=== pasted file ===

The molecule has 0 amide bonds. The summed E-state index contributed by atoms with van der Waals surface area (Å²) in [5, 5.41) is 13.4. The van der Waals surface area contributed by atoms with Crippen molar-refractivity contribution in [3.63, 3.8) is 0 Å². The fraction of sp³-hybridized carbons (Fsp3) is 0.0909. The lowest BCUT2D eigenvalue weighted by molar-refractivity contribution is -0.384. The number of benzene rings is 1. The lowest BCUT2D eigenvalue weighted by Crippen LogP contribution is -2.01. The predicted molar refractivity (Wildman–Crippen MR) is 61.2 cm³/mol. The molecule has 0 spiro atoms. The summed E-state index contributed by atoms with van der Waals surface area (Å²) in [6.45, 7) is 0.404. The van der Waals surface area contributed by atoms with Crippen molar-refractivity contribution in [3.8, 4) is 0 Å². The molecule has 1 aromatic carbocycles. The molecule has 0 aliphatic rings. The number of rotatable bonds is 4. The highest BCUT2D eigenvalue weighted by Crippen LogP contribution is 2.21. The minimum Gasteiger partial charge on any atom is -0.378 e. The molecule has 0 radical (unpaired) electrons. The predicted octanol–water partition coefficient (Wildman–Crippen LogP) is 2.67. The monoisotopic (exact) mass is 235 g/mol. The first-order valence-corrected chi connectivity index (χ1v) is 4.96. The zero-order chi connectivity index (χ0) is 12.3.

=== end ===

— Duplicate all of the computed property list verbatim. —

The molecule has 0 amide bonds. The summed E-state index contributed by atoms with van der Waals surface area (Å²) in [5, 5.41) is 13.4. The van der Waals surface area contributed by atoms with Crippen molar-refractivity contribution in [3.63, 3.8) is 0 Å². The fraction of sp³-hybridized carbons (Fsp3) is 0.0909. The lowest BCUT2D eigenvalue weighted by molar-refractivity contribution is -0.384. The number of benzene rings is 1. The lowest BCUT2D eigenvalue weighted by Crippen LogP contribution is -2.01. The predicted molar refractivity (Wildman–Crippen MR) is 61.2 cm³/mol. The molecule has 0 spiro atoms. The summed E-state index contributed by atoms with van der Waals surface area (Å²) in [6.45, 7) is 0.404. The van der Waals surface area contributed by atoms with Crippen molar-refractivity contribution in [3.8, 4) is 0 Å². The molecule has 1 aromatic carbocycles. The molecule has 0 aliphatic rings. The number of rotatable bonds is 4. The highest BCUT2D eigenvalue weighted by Crippen LogP contribution is 2.21. The minimum Gasteiger partial charge on any atom is -0.378 e. The molecule has 0 radical (unpaired) electrons. The predicted octanol–water partition coefficient (Wildman–Crippen LogP) is 2.67. The monoisotopic (exact) mass is 235 g/mol. The first-order valence-corrected chi connectivity index (χ1v) is 4.96. The zero-order chi connectivity index (χ0) is 12.3.